A sea change occurs when epistemology is seen as a social practice. By our own lights at least, our cognitive endeavors often succeed. Problems are solved to our satisfaction, phenomena explained, theorems proved, questions answered. We readily distinguish getting things right from getting them wrong, justified belief from rank prejudice, knowledge from ignorance and from error. And we achieve a significant measure of intersubjective agreement about such matters. By reflecting on what we do in generating and validating claims to knowledge, we can discover what we take knowledge to be and delineate the structure of the practice that makes our...

    (pp. 101-145)

    Epistemology’s failures prove surprisingly inconsequential. We continue the cognitive quest, undaunted by our apparent inability to properly characterize its objective. We differentiate between justified and unjustified claims as a matter of course. And we stake our lives on our assessments, even if we lack a conception of justification capable of backing our claims.

    This does not mean that we are right. We might be victims of the blind confidence that lures soldiers into battle and lemmings to the sea. But perhaps not. If epistemology discredits the distinction between justified and unjustified belief, reluctance to draw that distinction should accompany philosophical...

    (pp. 146-169)

    That reason and passion are antithetical has long been an article of philosophical faith, less often argued than assumed. Emotive theories of ethics automatically construe themselves as noncognitive, and aesthetic theories that assign emotion a role in appreciation typically take themselves thereby to exclude art and its objects from the cognitive realm. Opposing stereotypes may account for complacency about the dichotomy. Stereotypical beliefs are cool, calm, settled convictions; stereotypical emotions are visceral, volatile, violent agitations. We would hardly put belief in the inverse square law in the same class as Othello’s obsessive jealousy. Nor would we feel remiss about failing...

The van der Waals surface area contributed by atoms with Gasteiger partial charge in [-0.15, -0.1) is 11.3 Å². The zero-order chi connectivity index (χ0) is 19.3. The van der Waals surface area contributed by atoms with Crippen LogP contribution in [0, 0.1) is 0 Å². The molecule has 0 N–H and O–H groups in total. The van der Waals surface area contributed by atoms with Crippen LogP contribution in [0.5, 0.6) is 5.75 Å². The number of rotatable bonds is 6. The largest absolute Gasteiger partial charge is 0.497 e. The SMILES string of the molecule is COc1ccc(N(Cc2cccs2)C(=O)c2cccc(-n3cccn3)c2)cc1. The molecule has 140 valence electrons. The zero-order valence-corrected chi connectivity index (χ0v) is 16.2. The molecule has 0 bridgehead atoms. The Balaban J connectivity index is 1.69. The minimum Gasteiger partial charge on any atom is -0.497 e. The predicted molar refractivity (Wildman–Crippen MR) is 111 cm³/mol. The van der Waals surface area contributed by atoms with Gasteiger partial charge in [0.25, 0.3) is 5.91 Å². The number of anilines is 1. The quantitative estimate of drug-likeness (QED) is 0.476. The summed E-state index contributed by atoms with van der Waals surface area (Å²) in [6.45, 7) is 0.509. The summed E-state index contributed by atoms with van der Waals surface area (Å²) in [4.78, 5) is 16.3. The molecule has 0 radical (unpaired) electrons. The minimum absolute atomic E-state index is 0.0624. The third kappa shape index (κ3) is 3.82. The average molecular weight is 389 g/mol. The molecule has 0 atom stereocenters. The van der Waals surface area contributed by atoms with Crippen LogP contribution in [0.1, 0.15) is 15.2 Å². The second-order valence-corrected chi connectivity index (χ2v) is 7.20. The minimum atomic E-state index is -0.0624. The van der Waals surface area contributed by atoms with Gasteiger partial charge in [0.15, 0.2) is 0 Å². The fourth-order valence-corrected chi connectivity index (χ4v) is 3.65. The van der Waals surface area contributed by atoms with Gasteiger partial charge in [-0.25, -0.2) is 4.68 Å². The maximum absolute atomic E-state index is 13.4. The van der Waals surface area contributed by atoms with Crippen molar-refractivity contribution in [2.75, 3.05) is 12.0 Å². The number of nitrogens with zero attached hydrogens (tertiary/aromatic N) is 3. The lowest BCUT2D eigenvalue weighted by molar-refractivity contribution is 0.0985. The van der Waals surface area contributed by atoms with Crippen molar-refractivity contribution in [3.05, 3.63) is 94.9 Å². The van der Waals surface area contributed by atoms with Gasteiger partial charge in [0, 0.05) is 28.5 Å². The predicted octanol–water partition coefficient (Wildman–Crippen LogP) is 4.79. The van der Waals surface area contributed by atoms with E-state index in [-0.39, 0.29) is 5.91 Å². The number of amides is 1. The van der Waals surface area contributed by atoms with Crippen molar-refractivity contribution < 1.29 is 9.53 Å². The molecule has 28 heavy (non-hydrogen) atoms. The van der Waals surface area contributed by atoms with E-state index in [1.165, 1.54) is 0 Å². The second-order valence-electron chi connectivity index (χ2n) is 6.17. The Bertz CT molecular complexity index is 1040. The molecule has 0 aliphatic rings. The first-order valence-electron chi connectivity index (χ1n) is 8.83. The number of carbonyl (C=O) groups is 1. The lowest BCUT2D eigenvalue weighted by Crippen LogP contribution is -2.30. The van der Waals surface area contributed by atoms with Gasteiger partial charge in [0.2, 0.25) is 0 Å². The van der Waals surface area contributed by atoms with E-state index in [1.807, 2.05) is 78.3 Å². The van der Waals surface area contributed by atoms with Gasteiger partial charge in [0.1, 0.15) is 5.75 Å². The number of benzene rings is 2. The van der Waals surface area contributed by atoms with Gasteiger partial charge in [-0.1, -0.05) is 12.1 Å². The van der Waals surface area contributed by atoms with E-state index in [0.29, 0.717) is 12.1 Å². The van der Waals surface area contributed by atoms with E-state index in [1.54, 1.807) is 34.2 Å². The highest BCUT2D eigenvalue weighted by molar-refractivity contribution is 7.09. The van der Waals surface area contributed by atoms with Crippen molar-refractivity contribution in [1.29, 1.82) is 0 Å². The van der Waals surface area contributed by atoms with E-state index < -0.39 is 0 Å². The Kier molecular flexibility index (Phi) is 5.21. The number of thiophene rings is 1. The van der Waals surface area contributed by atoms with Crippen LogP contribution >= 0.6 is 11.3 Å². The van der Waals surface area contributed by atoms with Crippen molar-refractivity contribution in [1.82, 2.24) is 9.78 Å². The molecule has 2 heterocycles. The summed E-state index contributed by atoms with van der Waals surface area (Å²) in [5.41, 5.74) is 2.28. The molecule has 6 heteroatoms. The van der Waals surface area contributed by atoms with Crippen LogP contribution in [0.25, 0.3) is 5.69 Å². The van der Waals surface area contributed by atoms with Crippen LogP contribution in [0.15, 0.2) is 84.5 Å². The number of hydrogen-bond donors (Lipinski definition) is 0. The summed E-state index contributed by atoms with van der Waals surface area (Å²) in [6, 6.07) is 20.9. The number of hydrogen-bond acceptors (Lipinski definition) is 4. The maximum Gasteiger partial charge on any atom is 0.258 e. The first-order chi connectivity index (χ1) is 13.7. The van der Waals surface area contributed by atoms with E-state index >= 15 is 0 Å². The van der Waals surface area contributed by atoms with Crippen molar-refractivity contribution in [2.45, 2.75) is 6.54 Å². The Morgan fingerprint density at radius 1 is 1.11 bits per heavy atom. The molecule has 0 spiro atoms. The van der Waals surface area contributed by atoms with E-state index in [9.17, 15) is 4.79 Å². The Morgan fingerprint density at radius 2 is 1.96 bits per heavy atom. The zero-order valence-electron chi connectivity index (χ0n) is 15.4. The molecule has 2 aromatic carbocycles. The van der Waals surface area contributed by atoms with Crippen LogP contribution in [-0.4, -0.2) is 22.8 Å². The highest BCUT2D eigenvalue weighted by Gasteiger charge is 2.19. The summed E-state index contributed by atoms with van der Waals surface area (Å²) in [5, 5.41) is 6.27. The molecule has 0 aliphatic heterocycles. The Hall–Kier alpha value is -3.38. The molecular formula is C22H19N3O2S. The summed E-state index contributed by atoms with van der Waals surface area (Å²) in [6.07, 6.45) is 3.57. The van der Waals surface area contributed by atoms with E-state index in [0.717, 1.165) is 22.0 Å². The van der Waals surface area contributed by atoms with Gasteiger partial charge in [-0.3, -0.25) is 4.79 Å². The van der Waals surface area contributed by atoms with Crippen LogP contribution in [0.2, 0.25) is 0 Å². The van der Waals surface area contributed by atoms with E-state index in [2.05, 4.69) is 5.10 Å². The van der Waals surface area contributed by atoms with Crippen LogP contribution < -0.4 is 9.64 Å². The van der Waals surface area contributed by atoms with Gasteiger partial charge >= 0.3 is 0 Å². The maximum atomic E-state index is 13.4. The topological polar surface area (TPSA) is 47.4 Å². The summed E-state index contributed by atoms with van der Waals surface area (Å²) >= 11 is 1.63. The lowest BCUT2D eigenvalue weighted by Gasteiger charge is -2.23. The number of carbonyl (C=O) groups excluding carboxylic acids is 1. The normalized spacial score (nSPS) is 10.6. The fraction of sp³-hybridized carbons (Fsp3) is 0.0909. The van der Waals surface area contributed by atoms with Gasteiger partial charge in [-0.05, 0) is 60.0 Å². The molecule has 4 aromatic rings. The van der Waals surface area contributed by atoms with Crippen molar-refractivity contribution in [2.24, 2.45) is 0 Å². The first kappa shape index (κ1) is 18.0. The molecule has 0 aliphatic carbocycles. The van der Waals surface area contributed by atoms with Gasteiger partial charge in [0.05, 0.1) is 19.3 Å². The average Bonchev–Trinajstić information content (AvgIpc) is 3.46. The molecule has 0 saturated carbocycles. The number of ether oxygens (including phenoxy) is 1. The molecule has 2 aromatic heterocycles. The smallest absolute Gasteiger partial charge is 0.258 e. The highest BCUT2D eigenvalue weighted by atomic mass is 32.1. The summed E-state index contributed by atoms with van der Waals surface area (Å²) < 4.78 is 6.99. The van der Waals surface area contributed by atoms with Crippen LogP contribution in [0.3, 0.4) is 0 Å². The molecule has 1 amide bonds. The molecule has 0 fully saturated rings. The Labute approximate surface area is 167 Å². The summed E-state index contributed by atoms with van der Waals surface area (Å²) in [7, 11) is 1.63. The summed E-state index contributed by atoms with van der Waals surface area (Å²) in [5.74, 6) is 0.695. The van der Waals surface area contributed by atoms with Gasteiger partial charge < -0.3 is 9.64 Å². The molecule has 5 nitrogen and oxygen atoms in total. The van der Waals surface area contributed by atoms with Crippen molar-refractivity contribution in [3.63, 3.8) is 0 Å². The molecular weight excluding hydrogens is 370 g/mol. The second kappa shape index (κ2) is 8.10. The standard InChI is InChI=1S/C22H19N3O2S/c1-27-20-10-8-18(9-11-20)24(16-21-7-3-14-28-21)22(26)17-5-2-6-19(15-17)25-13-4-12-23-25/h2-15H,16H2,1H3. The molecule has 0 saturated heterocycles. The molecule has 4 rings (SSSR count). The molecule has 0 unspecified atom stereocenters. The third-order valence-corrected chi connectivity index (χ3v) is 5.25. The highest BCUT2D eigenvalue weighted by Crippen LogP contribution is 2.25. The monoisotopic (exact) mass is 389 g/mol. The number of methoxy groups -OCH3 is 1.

(pp. 170-204)

    Nothing is sacred. Even truth and literal denotation can be sacrificed to achieve a suitable balance of cognitive goals. So there is in principle no objection to integrating into our systems statements and other symbols that are not literally true. Still, what is unobjectionable in principle is not always rewarding in practice. The epistemic tenability of such symbols turns on their contribution. If they serve to maximize the tenability of the systems that accommodate them, they are tenable; otherwise, they are not. Sometimes they do. In this chapter I explore several devices that enhance understanding even when they do not...

    (pp. 205-220)

    Lots of animals learn from experience. Human beings learn from one another’s experiences. We do not need to mount our own military campaign to discover the folly of invading Russia in winter. The fate of Napoleon’s army affords evidence enough. To learn from one another’s experiences requires understanding what other people undergoasexperiences. This is not done by plotting trajectories of protoplasmic matter in motion. Nor do the findings of ethology suffice. “When we quote a man’s utterance directly,” Quine contends, “we report it almost as we might a bird call.”¹ If so, direct quotation yields little insight into...

  11. INDEX
    (pp. 221-227)